Human Indifference will Doom Coral Reefs


Charlotte Mandy, Editor

The term ‘climate change’ gets passed around a lot of late, a noisy concept that most would either like to ignore, emblazon their Twitter or car bumper with, or discredit as complete fiction. Whichever of these the discussion of climate change tends towards, it often focuses on glaciers and icebergs, some of the most dramatic players on this warming global stage. Equally of interest, however, is another watery symptom of rapid changes on our planet: the condition of coral reefs.

The basis of much of the rhetoric surrounding the climate change discourse is whether humans are having significant enough of an impact to produce immediately dangerous results. Whatever your take on the matter, there are no scientific rebuttals for the fact that carbon dioxide emissions are gradually lowering the pH of, or acidifying, planet Earth’s oceans. This increase in carbon dioxide is caused by deforestation and the burning of fossil fuel, and is accelerating again after a plateau period ( Each year, the oceans absorb about a third of human activities’ carbon dioxide in the atmosphere. That is twenty-two million tons absorbed a day, according to National Geographic.

As the gas dissolves, it produces carbonic acid. And as emissions increase, so too will the acid’s prevalence.

Where are coral reefs in all this? The reefs, located in specified climates around the world, use something called calcium carbonate to grow and repair themselves in the process of calcification. Minerals like calcium carbonate cannot exist in an overly acidic ocean; in short, the only way reefs can spread, fight erosion, or recover from environmental disturbances is calcification outpacing acidification, something that will not occur as the concentration of the acid rises.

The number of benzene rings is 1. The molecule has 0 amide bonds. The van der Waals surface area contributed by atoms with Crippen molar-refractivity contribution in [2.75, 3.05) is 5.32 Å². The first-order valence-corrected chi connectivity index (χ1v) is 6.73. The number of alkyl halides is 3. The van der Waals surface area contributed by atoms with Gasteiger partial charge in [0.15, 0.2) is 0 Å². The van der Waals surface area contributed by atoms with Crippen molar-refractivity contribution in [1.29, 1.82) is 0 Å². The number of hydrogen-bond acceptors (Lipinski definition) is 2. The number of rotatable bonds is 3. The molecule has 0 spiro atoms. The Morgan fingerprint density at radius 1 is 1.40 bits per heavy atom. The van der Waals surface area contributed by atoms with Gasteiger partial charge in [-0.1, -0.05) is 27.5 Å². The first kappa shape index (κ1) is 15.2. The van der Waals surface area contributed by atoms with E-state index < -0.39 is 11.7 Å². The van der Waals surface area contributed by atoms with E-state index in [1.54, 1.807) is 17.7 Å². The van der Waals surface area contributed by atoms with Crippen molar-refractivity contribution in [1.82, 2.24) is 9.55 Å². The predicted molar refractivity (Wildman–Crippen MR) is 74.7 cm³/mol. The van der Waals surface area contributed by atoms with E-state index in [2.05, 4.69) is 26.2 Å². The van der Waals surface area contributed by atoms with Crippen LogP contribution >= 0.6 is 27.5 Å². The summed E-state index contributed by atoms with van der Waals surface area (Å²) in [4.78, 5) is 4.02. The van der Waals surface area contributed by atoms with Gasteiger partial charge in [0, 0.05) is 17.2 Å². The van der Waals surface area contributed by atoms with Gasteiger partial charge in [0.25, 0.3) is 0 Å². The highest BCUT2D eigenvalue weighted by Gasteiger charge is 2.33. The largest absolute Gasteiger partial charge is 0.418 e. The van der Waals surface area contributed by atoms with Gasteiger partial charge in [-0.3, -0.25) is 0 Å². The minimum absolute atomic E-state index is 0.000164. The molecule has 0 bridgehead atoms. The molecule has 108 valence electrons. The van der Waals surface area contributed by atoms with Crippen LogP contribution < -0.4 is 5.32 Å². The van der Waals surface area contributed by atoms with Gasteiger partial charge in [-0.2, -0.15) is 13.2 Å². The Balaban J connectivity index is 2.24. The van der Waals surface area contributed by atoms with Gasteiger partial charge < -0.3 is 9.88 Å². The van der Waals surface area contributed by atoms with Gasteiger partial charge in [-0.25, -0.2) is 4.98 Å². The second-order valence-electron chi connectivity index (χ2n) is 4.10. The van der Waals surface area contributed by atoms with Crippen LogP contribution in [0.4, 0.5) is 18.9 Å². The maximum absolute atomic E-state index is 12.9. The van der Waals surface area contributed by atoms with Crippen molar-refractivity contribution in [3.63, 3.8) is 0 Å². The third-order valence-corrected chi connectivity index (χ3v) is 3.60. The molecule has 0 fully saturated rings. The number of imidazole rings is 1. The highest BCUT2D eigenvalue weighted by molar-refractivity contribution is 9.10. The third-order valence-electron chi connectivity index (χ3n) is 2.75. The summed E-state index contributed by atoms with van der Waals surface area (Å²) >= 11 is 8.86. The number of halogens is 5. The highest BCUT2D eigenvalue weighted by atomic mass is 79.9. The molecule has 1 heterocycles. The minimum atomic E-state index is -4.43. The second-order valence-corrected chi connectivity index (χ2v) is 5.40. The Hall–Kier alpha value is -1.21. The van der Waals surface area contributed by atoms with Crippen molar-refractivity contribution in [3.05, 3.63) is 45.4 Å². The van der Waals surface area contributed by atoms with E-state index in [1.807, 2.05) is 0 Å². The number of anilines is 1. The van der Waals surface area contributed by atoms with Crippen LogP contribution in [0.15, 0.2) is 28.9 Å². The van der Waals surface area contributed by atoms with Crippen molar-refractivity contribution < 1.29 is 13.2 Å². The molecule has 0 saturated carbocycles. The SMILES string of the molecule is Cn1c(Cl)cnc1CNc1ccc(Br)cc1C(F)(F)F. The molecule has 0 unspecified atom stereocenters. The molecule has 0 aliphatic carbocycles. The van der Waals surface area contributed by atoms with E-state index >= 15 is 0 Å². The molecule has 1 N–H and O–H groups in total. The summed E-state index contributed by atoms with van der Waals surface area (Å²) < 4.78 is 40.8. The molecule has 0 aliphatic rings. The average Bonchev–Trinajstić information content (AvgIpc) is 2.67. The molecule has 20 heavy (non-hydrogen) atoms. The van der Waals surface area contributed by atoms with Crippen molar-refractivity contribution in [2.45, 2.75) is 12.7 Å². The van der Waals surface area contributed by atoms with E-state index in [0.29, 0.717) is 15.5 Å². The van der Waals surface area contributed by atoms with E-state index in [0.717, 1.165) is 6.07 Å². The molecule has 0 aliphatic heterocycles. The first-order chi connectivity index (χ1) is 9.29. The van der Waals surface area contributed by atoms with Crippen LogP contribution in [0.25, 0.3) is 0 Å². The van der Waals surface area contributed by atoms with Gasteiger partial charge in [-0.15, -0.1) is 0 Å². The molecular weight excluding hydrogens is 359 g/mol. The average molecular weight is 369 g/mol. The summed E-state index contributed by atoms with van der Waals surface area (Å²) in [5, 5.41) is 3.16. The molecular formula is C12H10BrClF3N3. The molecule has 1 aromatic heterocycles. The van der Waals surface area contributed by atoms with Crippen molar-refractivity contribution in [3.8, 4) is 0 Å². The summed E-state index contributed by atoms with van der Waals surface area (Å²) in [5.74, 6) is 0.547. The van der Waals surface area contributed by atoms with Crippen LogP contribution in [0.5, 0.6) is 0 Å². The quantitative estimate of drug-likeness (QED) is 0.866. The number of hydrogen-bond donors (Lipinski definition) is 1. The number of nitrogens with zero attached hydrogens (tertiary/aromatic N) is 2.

Undersaturation of carbonates and other life-giving minerals also threatens to wipe out organisms with shells, as well as the estimated one million species that depend on every reef. For example, a study was done on tiny creatures known as pteropods, or floating sea snails. When exposed to the predicted ocean acidity of the year 2100, they dissolved after only forty-five days. If that is not concerning, it is important to note that pteropods feed fish, which feed seals, birds, dolphins, penguins, and innumerable others, including our own species.

A single organism, let alone a single reef, is a nexus for food chains that span the planet, and we simply cannot afford to lose them.

Coral reefs are the forests of our oceans, but as the forests of our land fair no better, the future of their preservation seems bleak. The work of thousands of scientists to educate the public about this has often been tarred by the unscrupulous methods of a few alarmists, and the longer humankind debates about it, the harder it will be to reverse or address the acidification of the ocean. Research in this field is still recent and must hurry to catch up with the times, sparking the formation of new organizations and programs (like BIOACID, Biological Impact of Ocean Acidification).

But there are, perhaps, two hopes. Within the next few decades, the coral reef tourism industry, worth billions of dollars, will start to feel the noose of an unfriendly climate around its neck and take steps to cooperate with scientists and popularize reef preservation and the reduction of carbon emissions. Or, if that fails, consider the students of today’s education system, brought up and familiarized with the idea of how much of an environmental impact our species can have. They are accustomed to dismal figures and statistics.

So long as they do not become desensitized, they may grow up to become the researchers that continue the crusade to save the last of the reefs, as well as the voters, politicians, and legislators that begin the long journey towards a civilization in relative harmony with the only planet we have.


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